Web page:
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interview    
 
an interview with Myla Goldberg      
 
photo of Myla Goldberg

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  What inspired you to write Bee Season?

I was at dinner one night with a friend, and she started talking about her experiences in the spelling bees. She had actually been in the nationals three times in a row, and she was part of a family that got really into the whole thing. She was telling me these stories, and I was simultaneously fascinated and repulsed. Eventually that clicked with Jewish mysticism, which has been a semi-obsession of mine for quite some time, basically since college. I had an awesome college professor who taught a class in it, and it had been sitting in my head ever since. One morning I woke up and the two ideas had combined, and I knew that I wanted to write this book.

Were you well-versed in spelling bee culture before?

Not at all. I was in all of one spelling bee in my life. It was in fourth grade and I lost immediately. The word was "tomorrow." I spelled it "tomarrow."

That was my spelling bee experience too. I lost on "chief" in fourth grade--got confused on the "i before e" rule. "Tomorrow" comes up in the book.

It does--it's a personal scar of sorts.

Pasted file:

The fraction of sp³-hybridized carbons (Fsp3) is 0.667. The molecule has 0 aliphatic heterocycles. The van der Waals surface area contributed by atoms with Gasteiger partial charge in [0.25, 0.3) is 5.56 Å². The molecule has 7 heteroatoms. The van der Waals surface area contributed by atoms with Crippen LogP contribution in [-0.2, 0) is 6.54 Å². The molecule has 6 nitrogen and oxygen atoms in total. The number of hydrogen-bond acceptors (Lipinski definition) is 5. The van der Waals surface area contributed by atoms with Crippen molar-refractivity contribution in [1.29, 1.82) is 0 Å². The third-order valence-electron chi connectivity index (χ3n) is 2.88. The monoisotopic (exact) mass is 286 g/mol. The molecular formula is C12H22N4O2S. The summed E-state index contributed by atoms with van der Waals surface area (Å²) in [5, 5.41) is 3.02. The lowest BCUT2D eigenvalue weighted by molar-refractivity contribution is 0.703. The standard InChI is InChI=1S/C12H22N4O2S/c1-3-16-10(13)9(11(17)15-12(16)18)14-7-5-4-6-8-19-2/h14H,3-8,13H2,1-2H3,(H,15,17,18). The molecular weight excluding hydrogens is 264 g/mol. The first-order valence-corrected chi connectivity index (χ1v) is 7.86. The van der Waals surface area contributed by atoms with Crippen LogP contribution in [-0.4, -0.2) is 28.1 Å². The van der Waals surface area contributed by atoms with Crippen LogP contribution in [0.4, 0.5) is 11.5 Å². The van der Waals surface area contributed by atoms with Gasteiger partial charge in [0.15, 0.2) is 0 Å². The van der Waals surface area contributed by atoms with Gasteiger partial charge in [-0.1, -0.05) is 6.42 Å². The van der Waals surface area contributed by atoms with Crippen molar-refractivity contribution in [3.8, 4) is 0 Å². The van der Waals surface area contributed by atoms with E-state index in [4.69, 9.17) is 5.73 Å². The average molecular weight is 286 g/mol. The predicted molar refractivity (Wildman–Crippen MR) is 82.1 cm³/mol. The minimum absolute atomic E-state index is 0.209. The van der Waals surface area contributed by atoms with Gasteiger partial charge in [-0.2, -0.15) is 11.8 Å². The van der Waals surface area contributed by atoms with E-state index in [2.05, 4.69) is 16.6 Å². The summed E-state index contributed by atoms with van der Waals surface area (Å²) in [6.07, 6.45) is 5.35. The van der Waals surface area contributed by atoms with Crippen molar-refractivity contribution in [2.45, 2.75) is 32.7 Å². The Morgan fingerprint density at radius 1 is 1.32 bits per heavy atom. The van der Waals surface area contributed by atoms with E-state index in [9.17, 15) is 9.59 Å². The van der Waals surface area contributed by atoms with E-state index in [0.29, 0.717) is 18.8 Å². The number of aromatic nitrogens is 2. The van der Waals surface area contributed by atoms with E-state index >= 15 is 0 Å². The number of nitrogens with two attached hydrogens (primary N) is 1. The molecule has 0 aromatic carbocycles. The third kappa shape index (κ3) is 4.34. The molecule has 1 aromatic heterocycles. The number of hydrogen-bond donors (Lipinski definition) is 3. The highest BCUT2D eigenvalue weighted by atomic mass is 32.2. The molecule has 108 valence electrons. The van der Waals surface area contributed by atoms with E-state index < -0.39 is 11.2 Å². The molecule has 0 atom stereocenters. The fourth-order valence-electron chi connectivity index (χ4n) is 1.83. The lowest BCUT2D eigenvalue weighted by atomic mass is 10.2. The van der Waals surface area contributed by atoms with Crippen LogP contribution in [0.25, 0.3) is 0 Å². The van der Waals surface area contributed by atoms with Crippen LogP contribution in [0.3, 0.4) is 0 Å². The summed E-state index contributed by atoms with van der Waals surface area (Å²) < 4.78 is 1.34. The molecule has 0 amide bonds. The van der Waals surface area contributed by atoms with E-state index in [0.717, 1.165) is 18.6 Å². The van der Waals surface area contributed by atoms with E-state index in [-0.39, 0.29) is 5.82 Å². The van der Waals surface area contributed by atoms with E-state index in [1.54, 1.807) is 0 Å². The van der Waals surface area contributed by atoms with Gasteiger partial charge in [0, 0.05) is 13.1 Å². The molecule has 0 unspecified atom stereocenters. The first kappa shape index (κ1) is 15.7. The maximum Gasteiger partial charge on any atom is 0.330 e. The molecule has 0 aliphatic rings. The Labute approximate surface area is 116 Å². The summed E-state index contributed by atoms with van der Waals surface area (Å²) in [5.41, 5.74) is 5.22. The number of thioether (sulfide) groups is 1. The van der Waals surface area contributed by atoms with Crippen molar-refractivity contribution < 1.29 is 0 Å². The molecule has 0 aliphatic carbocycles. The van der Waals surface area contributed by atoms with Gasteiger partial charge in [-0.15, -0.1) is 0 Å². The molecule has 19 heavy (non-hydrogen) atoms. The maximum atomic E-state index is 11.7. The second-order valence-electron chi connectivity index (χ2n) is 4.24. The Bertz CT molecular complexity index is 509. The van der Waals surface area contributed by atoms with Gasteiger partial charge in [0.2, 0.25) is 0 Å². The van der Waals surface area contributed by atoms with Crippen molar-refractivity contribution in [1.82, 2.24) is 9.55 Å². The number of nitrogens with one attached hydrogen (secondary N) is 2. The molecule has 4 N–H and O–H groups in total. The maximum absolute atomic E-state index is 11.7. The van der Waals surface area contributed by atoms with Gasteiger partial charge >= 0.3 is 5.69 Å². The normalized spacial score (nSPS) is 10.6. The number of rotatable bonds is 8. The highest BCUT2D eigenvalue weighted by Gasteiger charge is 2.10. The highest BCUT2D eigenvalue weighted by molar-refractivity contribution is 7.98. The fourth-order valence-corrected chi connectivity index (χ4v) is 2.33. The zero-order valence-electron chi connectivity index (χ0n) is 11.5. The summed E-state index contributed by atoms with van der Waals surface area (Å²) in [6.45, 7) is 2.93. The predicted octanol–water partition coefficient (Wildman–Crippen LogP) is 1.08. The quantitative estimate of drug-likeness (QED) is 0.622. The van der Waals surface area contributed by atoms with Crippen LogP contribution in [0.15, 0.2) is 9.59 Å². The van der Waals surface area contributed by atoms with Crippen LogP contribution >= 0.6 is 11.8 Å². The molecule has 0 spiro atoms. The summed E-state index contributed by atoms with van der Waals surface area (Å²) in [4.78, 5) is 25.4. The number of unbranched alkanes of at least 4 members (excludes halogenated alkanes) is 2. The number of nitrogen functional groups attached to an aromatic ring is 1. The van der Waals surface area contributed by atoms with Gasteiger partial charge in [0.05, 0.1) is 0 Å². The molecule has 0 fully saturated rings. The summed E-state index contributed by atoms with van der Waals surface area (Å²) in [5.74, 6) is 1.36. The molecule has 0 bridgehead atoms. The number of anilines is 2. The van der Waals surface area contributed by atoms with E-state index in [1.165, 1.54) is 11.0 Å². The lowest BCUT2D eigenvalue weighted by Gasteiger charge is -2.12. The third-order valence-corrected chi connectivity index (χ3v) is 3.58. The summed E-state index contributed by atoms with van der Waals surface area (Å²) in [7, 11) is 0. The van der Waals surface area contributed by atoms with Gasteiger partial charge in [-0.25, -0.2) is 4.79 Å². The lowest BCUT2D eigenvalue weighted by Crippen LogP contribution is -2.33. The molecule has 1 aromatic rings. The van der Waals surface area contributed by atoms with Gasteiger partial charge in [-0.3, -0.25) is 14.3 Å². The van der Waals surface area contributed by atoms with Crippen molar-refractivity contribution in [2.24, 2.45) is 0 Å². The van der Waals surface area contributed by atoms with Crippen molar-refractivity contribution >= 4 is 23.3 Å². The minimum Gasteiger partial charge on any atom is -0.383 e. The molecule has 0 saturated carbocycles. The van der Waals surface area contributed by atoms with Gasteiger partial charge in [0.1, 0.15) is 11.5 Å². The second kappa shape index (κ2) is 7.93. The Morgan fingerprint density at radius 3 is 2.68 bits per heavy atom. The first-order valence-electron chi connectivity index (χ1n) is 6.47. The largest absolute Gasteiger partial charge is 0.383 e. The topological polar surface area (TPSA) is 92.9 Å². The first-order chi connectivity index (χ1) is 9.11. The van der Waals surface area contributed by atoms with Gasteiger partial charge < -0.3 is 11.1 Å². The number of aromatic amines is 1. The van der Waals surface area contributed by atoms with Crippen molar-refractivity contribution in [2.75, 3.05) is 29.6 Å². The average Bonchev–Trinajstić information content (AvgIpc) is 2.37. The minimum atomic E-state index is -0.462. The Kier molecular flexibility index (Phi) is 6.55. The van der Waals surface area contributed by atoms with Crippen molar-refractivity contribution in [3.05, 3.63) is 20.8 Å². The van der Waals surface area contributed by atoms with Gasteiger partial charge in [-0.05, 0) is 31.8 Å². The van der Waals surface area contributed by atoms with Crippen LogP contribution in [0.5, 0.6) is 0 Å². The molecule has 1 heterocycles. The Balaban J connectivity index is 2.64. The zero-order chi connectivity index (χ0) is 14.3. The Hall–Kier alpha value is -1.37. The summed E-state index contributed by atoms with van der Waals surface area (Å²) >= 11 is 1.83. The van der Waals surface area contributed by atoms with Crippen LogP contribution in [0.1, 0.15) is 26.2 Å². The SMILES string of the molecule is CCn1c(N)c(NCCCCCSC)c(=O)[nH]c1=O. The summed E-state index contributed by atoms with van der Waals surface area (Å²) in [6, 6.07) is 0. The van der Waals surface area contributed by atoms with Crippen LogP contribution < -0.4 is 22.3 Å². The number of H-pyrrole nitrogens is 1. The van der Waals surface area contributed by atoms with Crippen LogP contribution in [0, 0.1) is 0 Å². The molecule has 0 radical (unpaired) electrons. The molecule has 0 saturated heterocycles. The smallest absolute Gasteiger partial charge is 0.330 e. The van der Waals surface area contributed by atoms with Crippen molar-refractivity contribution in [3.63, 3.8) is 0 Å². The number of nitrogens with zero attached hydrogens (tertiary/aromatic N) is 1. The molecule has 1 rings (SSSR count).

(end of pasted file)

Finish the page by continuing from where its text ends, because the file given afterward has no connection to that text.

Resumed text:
How would you define the "Jewish mysticism" concept?

In an abstract, secular sense, it's an attempt for people to find greater meaning in their lives, to find something above the banal, everyday course of living. I'm not a religious person, but if you want to define it from a more religious perspective, it's the idea of finding God, finding union with God, searching for some sort of communication.

Everyone in the Naumann family is searching for something.

Everyone's searching for meaning in life. What made it so compelling for me when I was writing the book is that there are these four people who seem so completely separate and who seem to exist in their own separate universes, and they're all looking for the same thing. For me that's kind of the tragedy of it, is that they all actually want the same thing, and if somehow they could realize that, they could actually help each other, instead of work at cross-purposes.

What is it that they all want?

They want something more than what they have. Everyone does; everyone wants more than just what they have when they get up and go through the motions of living day to day.

Did you do a lot of research for this book?